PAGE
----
Padres Insider: The Infield

The biggest debate of spring centers on the shortstop position. Heading into the offseason it was Khalil Greene's spot to lose. That still holds true, but the competition is more stringent as Rey Ordonez joined the club. Ordonez, a defensive whiz, may have an upper hand if he hits as he did with Tampa Bay before an injury derailed his season. It is conceivable that a strong spring by Ordonez would send Greene back to Portland.

SS Khalil Greene and Rey Ordonez figure to have the best position battle of the spring. Greene, 24, spent most of the winter as the odds-on favorite over the versatile Ramon Vazquez to win the job. Then the Padres signed master gloveman Ordonez to a single-season contract. Ordonez is coming off knee surgery, always a question for a shortstop. But if he can still pick, Padres might prefer to have his known defensive skills at short and return Greene to Triple-A Portland for a final year of seasoning.

Greene is the future at short, there is no question about that, but Ordonez might provide a bridge until Greene is ready. Kevin Towers proclaimed that any offense by Greene would be a bonus, but if that is true Ordonez would be the better option because his glove is superior.

Greene flew through the padres minor league system and may struggle early on in the Majors. In a brief stint last season he hit .215 in 65 big league at bats.

Look for Greene to be victorious.

3B Sean Burroughs isn't your classic leadoff hitter in that he had just seven stolen bases in 2003. But he has an excellent eye and hit a solid .286 with a .352 on-base percentage in his first full major league season. This is a guy who reached base 41 percent of the time in the minor leagues.

The expected power has yet to materialize for Burroughs with only seven homers in 2003, but he is still only 23. Burroughs is shaping up to be a classic #2 hitter in the future with his high OBP and solid speed.

2B Mark Loretta, 32, is coming off a career-best season and was the Padres' runaway MVP in 2003. he was rewarded with a two year deal with an option for 2006.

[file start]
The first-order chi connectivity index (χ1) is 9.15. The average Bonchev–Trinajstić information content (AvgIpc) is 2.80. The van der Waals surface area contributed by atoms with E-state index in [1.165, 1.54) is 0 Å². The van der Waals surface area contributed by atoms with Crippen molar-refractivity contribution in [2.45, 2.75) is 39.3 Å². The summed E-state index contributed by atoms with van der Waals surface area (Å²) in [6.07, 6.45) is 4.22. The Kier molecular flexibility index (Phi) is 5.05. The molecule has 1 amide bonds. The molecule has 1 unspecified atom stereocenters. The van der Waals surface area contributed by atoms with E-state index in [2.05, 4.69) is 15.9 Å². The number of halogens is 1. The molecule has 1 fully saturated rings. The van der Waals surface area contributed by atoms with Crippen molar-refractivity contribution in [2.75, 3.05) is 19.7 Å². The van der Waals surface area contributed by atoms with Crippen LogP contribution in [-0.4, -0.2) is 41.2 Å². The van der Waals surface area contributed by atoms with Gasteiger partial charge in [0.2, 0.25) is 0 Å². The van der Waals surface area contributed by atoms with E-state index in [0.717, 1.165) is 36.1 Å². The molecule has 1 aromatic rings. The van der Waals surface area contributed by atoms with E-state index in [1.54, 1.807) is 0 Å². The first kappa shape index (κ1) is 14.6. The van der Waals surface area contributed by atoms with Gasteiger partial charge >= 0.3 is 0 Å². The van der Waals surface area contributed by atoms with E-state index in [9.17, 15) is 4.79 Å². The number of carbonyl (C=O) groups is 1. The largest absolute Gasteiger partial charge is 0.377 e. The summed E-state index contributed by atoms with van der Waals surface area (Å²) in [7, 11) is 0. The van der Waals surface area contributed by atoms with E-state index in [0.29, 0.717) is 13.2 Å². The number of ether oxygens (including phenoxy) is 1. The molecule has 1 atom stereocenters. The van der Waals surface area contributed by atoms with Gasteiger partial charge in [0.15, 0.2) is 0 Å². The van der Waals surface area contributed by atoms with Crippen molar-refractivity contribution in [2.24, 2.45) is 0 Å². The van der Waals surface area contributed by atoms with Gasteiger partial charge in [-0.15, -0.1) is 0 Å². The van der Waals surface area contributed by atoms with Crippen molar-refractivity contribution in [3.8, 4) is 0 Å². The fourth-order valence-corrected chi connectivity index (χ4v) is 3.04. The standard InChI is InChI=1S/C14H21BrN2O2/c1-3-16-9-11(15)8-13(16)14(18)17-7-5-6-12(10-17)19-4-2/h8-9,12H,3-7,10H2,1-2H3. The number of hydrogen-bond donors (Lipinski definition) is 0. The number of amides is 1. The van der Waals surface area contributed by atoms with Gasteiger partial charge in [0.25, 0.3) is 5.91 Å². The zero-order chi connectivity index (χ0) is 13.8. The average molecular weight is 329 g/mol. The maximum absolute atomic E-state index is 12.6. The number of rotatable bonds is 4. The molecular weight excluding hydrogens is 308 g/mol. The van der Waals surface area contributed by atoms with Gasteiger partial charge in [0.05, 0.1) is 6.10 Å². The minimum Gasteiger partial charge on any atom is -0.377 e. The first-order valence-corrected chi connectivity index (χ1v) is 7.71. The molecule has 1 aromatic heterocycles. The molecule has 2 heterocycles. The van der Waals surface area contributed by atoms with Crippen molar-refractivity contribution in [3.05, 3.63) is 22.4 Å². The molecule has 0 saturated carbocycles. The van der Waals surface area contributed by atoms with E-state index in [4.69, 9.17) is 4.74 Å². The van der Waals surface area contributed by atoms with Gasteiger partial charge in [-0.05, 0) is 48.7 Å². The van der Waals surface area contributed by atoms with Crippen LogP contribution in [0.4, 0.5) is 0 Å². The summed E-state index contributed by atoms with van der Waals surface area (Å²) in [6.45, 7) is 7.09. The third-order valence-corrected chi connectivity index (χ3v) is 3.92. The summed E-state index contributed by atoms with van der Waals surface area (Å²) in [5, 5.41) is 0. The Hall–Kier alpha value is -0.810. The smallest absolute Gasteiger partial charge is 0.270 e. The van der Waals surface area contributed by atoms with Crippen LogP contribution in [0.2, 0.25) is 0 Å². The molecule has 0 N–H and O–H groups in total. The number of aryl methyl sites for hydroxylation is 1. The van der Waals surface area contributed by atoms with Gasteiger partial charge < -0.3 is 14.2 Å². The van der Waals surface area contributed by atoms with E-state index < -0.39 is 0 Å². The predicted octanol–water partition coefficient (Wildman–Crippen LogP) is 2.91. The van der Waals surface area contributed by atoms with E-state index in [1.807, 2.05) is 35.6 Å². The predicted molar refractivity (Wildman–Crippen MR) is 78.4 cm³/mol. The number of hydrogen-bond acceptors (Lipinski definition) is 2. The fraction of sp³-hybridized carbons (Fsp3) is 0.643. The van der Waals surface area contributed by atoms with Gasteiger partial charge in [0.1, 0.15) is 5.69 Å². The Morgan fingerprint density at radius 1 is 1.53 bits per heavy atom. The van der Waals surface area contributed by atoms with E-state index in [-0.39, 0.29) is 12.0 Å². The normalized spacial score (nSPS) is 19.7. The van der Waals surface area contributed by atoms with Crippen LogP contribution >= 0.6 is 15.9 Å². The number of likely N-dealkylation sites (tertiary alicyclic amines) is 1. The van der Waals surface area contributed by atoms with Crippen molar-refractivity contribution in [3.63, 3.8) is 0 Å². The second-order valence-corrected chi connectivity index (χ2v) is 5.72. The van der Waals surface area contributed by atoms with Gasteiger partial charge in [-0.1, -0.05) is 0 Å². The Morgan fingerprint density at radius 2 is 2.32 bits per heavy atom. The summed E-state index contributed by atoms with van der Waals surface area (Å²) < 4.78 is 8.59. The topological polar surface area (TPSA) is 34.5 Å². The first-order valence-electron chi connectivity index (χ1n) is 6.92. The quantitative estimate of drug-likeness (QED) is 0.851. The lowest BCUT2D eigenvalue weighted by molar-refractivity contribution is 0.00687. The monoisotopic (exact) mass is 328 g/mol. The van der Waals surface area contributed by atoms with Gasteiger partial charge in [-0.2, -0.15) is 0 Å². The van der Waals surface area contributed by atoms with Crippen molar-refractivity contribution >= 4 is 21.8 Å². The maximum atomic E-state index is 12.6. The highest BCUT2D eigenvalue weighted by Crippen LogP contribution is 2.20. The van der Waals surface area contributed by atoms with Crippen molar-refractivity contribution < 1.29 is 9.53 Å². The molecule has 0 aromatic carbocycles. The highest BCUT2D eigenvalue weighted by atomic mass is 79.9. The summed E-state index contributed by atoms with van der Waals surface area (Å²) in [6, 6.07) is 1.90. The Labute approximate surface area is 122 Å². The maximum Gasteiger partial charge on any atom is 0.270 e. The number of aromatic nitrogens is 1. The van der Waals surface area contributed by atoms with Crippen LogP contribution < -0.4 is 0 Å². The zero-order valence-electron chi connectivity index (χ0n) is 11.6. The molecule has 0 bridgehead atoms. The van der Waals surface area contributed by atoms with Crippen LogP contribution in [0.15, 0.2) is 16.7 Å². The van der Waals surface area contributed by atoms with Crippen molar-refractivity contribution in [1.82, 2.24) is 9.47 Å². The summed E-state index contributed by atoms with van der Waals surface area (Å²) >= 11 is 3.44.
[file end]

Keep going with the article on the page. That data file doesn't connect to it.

For the first time in his career, injuries were never a factor in 2003. The Padres pray that continues. Loretta is highly respected in clubhouse, although leadership is mostly from on-the-field deeds.

1B Phil Nevin should have plenty of RBI chances hitting behind Sean Burroughs, Mark Loretta and Brian Giles. But he has to stay healthy to drive in runs.

Nevin, 33, has played only 166 games over the past two seasons and two-season homer total of 25 was 16 less than 2001 total when he was last healthy. An injury to his shoulder on Sunday did not thwart any concerns.

Nevin drives the ball to right and right-center when he is on top of his game, which happens to be deepest point of Petco Park.

The shakiest part of his game is his defense. He has been working hard this offseason with Padres coaches to get better feet positioning. It cant get any worse than his outfield defense.

C Ramon Hernandez was perhaps the key addition of the winter for San Diego. The Padres weren't going to improve if Wiki Gonzalez was their catcher.

Players voted Hernandez, 26, onto the American League All-Star team last July. Hit .273 with 21 homers for the A's.

Hernandez has been praised for his ability to call a game. He commands the respect of his pitching staff and that was one of the key ingredients to his acquisition, considering the Padres young staff.

C Tom Wilson, 33, hit .258 with five homers and 35 RBI while platooning in Toronto last year. Those numbers were similar to what Padres starting catcher Gary Bennett had. Bennett, however, was very popular and some Padres didn't appreciate his being released the day after the season ended.

3B/1B Jeff Cirillo, 34, could be dealt if anyone needs a starting defensive third baseman. However, at the cost of $7.5 million, that won't be easy.

Cirillo hit only .205 last year at Seattle but is still a .300 career hitter. He's glad to be back in Southern California.

As it stands now, no team in baseball has a better defensive third baseman on the bench. GM Kevin Towers figured it would be easier for the Padres to move Cirillo if he gets hot at $7.5 million rather than RHP Kevin Jarvis, C Wiki Gonzalez or PH Dave Hansen -- hence the 3-for-1 trade with the Mariners.

INF Ramon Vazquez, 27, can play short and third as well as second. Second seems to be his strongest defensive position.

The left-handed hitter has batted .269 in two seasons with the Padres but doesn't have much power (five homers in 845 at-bats). Has a solid .343 on-base percentage. Both Khalil Greene and Rey Ordonez have far more range at short. His versatility may keep him with the club, but the addition of Jeff Cirillo also hurts his chances. Should Ordonez falter, Vasquez will again be counted on to provide spot duty.


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